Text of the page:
We don’t even need $260 million, or even $100 million. Beltran can probably be had for $90 million for six years. He could be the player that carries the team past the Bonds era. We would be paying him for his prime seasons. And he’s still out there! Go get him! Stop telling me the money’s not there. It is! There can be no doubt that there is more money out there, by a mile, than you’ve been telling us all along. Spend it, now. The missing piece on both a championship run and the future is sitting at home, watching Sportscenter; and wondering how come nobody wants him. The time has never been better to make this move.
Last season, we watched Guerrero go win the AL MVP, (in his first season, no less), when he could have been THE difference for us. Don’t let it happen again, please.
Over at the Hardball Times, you can find a new steroids and baseball article, written by Kevin Gilligan, Ph.D., and Joseph Capizzi, Ph.D.. The two men go to great lengths to define, describe and finally to denounce the use of any of what they classify as performance-enhancing drugs (PED’s).
I would take exception to one aspect of their article, which is quite well done, for the most part.
In presenting the FDA (the governing body in charge of regulating the use of virtually all drugs), they fail to adequately examine the political and/or economic pressures that are behind many of the FDA’s practices and decisions.
Today, the FDA oversees the vast and complex process of approving product safety and efficacy of food products (other than meat and poultry), human and animal drugs, therapeutic agents of biological origin, medical devices, radiation-emitting products for consumer, medical, and occupational use, cosmetics, and animal feed. There are approximately 9,100 highly trained employees of the FDA that are experts in the fields of chemistry, pharmacology, medicine, microbiology, veterinary science, and the law. Nobody claims perfection on the part of the FDA, but the current process of experimentation, study, and approval seems effective, especially given the demands placed on the FDA personnel to expedite the approval or rejection of an enormous number of drugs and other products.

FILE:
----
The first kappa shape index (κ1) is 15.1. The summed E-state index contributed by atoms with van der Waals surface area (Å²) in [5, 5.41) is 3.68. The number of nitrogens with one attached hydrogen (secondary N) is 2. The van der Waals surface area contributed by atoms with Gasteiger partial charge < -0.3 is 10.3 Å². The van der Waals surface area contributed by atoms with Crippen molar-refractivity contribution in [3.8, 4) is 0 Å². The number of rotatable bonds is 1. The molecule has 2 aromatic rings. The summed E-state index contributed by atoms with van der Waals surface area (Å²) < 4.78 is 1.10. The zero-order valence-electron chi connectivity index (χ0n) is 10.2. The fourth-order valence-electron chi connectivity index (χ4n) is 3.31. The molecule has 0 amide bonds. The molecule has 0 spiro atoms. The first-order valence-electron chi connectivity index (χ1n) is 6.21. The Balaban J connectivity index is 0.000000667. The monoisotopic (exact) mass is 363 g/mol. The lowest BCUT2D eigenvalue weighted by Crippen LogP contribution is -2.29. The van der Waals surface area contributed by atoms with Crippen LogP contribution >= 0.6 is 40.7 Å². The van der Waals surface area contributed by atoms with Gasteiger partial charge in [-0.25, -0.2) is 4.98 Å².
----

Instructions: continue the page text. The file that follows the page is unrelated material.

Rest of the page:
…. Any of (steroids) side effects would be a non-starter with any FDA review panel considering the merits of an Investigational New Drug (IND). All of them together should condemn these drugs, in the way in which they are being used, to the list of controlled substances. Manufacturers and physicians face stiff sanctions for developing, supplying, or prescribing any substance that is ingested as a drug and that has not gained FDA approval.
In this Harper’s magazine piece, written by Ronald J. Glasser (Ronald J. Glasser, M.D., is a Minneapolis specialist in pediatric nephrology and rheumatology), the poor performance of the FDA is highlighted:
The Food and Drug Administration presents (a) self-defeating pattern of regulatory behavior. In May of this year, the agency refused to approve a morning-after contraceptive pill for over-the-counter use, even after its own expert advisory panel recommended it. Far worse is the degree to which the FDA panders to its industrial constituency. Drugs receive approval without adequate testing; the agency dithers when patients begin to die; eventually it turns out that adverse findings were ignored or suppressed. Often more concerned for the well-being of the pharmaceutical industry than for the health of American citizens, the FDA challenges states that seek to purchase cheaper Canadian drugs for their citizens and ignores the ongoing concentration of drug and vaccine production into the hands of fewer and larger companies, which has led to greater consumer costs and vaccine shortages. The agency has shown no inclination to pressure manufacturers into adopting new technologies that would allow the timely and safe development of new vaccines in response to emerging diseases. Not too long ago the FDA supported the pharmaceutical industry’s wish to give antidepressant drugs to children despite the agency’s own finding that such drugs might cause them to commit suicide.